GERMANY –Boehringer Ingelheim and biotech startup VantAI have entered into an early discovery research collaboration to identify new protein degraders with enhanced properties against traditionally “undruggable” disease targets, the companies announced.
Zachary Carpenter, CEO at VantAI, says “new approaches are needed to overcome long-standing hurdles” that have hindered drug discovery, particularly when it comes to these hard-to-treat targets.
He added that Boehringer Ingelheim’s “deep early discovery experience and [our] unique geometric deep learning technology are well poised in combination to unlock novel solutions with significant advantages for patients.”
Initially, Boehringer Ingelheim and VantAI will concentrate on a single degrader program combined with multiple proprietary E3 ligase platforms.
VantAI’s geometric deep learning technology, in particular, will be used to “computationally streamline” the design of new molecules optimized for each E3 ligase platform, “leveraging unique target-E3 interface contacts to create innovative routes for important drug parameters such as potency and selectivity,” according to the companies.
Boehringer Ingelheim paid VantAI an undisclosed upfront fee, as well as preclinical, clinical, and commercial milestones, as part of the agreement.
Furthermore, Boehringer Ingelheim has exclusive commercial licenses to the degraders developed for the initial target and will be in charge of global development and commercialization.
VantAI announced a multi-year collaboration agreement with Johnson & Johnson’s Janssen unit earlier this month, with the goal of developing novel protein degrader drug candidates for important disease targets, as well as discovering and implementing novel E3 ubiquitin ligase platforms.
Further to that, Autigen, an Ascend BioVentures biotech portfolio company developing novel hearing loss treatments, has signed a research collaboration and license agreement with Boehringer Ingelheim to discover, develop, and commercialize therapies for patients with sensorineural hearing loss, or SNHL.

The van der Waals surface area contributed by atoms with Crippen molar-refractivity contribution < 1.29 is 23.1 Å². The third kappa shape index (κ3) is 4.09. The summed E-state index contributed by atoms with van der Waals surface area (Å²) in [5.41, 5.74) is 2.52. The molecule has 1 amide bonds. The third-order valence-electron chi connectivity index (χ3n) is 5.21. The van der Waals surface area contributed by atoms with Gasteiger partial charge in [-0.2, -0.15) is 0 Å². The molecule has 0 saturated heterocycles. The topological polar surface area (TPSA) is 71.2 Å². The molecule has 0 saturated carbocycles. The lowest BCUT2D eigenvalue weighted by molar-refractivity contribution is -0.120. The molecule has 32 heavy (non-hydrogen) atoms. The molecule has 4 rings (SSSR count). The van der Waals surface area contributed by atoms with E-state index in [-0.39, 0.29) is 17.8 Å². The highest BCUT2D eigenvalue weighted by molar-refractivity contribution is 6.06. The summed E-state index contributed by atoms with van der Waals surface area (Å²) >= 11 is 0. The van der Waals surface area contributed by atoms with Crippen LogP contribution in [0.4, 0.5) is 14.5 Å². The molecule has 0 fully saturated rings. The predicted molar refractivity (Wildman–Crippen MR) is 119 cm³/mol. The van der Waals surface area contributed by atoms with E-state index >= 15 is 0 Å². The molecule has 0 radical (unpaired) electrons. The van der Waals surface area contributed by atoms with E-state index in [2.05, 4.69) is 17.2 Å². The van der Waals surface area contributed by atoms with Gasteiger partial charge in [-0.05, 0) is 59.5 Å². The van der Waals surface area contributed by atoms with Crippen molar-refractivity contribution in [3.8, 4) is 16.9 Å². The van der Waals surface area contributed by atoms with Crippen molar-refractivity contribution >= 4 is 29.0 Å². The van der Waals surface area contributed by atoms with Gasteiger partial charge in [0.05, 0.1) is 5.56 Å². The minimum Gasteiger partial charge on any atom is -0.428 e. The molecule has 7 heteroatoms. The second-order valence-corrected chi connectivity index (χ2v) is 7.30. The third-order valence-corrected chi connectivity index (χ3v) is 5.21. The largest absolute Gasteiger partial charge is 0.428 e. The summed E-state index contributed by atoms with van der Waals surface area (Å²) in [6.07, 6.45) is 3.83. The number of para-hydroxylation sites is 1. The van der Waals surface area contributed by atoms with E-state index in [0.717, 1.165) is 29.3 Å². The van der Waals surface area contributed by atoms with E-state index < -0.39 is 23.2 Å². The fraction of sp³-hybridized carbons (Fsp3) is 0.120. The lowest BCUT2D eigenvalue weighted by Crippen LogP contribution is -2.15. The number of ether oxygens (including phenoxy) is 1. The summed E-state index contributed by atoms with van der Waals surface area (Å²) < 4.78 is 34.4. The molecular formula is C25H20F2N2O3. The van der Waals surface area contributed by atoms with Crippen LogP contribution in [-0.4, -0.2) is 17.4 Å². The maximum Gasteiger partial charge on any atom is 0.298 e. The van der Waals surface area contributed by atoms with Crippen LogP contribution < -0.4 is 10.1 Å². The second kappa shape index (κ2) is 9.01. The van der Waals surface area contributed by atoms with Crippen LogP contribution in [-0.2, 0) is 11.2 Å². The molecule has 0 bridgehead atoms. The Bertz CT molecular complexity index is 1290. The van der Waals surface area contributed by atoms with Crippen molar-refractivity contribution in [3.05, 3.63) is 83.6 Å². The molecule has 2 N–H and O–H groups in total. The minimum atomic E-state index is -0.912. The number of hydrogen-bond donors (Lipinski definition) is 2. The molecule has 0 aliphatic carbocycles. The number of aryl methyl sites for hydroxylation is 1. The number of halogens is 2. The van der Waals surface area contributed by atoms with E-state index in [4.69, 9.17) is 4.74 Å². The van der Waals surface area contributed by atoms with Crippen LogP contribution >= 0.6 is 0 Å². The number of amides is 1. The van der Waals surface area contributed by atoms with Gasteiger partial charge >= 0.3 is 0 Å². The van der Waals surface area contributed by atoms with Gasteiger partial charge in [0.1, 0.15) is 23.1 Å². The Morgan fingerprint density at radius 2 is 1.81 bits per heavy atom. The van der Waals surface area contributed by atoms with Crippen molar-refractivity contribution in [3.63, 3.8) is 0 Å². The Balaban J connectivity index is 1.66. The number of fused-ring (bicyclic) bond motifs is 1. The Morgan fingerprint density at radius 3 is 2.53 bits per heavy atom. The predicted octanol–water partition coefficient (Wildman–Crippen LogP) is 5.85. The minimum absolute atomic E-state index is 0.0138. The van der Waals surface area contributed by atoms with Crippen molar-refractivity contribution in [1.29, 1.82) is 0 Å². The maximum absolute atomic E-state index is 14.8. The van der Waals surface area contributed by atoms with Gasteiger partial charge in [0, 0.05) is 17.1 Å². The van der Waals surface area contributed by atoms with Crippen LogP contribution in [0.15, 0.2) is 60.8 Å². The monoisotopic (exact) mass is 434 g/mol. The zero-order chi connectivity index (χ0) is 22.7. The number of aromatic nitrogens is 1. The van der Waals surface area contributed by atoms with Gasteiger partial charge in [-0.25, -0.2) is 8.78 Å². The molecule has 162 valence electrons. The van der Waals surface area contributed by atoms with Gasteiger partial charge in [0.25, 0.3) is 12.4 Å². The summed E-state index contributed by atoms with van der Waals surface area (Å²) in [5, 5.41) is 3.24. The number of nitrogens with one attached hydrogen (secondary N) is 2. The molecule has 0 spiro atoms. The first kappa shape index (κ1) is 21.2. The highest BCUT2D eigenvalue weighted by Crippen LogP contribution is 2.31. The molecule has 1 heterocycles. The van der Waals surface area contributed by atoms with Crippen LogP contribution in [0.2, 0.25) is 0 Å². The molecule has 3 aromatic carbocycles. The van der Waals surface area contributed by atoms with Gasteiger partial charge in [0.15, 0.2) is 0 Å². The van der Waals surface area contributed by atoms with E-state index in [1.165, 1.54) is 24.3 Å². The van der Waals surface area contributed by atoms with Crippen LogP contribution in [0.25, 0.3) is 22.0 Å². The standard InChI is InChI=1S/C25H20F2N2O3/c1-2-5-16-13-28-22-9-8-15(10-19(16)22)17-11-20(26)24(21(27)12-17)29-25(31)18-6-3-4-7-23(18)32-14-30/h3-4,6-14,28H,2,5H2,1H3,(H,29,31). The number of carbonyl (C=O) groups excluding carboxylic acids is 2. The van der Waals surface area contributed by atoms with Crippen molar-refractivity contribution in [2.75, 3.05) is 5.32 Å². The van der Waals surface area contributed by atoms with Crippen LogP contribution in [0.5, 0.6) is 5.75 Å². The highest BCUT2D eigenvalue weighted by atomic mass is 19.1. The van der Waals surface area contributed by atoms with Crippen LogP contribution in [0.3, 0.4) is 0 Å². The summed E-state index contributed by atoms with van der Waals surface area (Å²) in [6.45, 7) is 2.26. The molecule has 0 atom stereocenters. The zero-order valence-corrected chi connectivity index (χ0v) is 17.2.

Autigen will receive an undisclosed payment as well as research funding support under the terms of the agreement.
Furthermore, the company will be eligible for future success-based milestone payments totaling more than US$100 million. It is also entitled to royalties on products derived from the collaboration.
Following a phase of joint research collaboration, Boehringer Ingelheim will be in charge of further preclinical and clinical development, as well as commercialization.
“This collaboration advances our leadership position in novel therapies for SHNL, an approach that Autigen and our collaborators at the Hough Ear Institute have pioneered,” Autigen President and CEO Dr. Elaine Hamm said.
“It marks the first major licensing partnership out of our pharmaceutical accelerator, Ascend BioVentures, and will enable Autigen to advance its novel therapy approach to restore SHNL for patients, who currently have no approved pharmacological or biological treatment options.”
Around 430 million people worldwide suffer from moderate to severe hearing loss, with that figure expected to rise to 700 million by 2050.
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